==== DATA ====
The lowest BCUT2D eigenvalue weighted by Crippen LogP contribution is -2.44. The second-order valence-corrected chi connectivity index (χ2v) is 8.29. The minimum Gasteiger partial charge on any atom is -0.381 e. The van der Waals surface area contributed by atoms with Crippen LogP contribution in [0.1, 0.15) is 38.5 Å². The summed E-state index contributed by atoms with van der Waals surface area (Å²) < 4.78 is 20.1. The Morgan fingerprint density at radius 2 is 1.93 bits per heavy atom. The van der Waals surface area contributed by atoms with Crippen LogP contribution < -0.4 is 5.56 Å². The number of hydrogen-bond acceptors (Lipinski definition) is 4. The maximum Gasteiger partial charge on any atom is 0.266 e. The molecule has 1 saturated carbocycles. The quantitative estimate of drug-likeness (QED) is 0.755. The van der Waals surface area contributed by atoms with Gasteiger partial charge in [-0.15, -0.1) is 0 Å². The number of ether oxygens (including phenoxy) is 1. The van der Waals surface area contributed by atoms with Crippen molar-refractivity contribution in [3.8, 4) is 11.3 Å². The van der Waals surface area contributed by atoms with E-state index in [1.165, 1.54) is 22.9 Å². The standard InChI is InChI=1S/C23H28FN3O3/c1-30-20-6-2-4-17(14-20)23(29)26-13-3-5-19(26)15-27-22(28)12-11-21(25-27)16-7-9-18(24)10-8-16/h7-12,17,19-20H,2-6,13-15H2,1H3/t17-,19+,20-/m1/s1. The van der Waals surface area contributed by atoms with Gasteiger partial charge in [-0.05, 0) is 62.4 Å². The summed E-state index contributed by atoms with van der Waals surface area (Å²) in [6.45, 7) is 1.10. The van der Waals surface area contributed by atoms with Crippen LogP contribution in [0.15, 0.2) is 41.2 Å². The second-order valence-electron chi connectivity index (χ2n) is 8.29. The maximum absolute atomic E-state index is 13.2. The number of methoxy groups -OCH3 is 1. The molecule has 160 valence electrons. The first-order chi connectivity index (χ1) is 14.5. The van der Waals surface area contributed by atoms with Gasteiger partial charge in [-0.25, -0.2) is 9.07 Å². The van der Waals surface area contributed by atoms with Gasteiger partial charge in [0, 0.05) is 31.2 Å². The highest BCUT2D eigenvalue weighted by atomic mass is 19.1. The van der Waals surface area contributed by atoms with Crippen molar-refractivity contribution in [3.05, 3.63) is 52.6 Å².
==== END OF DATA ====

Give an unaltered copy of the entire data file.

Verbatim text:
The lowest BCUT2D eigenvalue weighted by Crippen LogP contribution is -2.44. The second-order valence-corrected chi connectivity index (χ2v) is 8.29. The minimum Gasteiger partial charge on any atom is -0.381 e. The van der Waals surface area contributed by atoms with Crippen LogP contribution in [0.1, 0.15) is 38.5 Å². The summed E-state index contributed by atoms with van der Waals surface area (Å²) < 4.78 is 20.1. The Morgan fingerprint density at radius 2 is 1.93 bits per heavy atom. The van der Waals surface area contributed by atoms with Crippen LogP contribution < -0.4 is 5.56 Å². The number of hydrogen-bond acceptors (Lipinski definition) is 4. The maximum Gasteiger partial charge on any atom is 0.266 e. The molecule has 1 saturated carbocycles. The quantitative estimate of drug-likeness (QED) is 0.755. The van der Waals surface area contributed by atoms with Gasteiger partial charge in [-0.15, -0.1) is 0 Å². The number of ether oxygens (including phenoxy) is 1. The van der Waals surface area contributed by atoms with Crippen molar-refractivity contribution in [3.8, 4) is 11.3 Å². The van der Waals surface area contributed by atoms with E-state index in [1.165, 1.54) is 22.9 Å². The standard InChI is InChI=1S/C23H28FN3O3/c1-30-20-6-2-4-17(14-20)23(29)26-13-3-5-19(26)15-27-22(28)12-11-21(25-27)16-7-9-18(24)10-8-16/h7-12,17,19-20H,2-6,13-15H2,1H3/t17-,19+,20-/m1/s1. The van der Waals surface area contributed by atoms with Gasteiger partial charge in [-0.05, 0) is 62.4 Å². The summed E-state index contributed by atoms with van der Waals surface area (Å²) in [6.45, 7) is 1.10. The van der Waals surface area contributed by atoms with Crippen LogP contribution in [0.15, 0.2) is 41.2 Å². The second-order valence-electron chi connectivity index (χ2n) is 8.29. The maximum absolute atomic E-state index is 13.2. The number of methoxy groups -OCH3 is 1. The molecule has 160 valence electrons. The first-order chi connectivity index (χ1) is 14.5. The van der Waals surface area contributed by atoms with Gasteiger partial charge in [-0.25, -0.2) is 9.07 Å². The van der Waals surface area contributed by atoms with Gasteiger partial charge in [0, 0.05) is 31.2 Å². The highest BCUT2D eigenvalue weighted by atomic mass is 19.1. The van der Waals surface area contributed by atoms with Crippen molar-refractivity contribution in [3.05, 3.63) is 52.6 Å².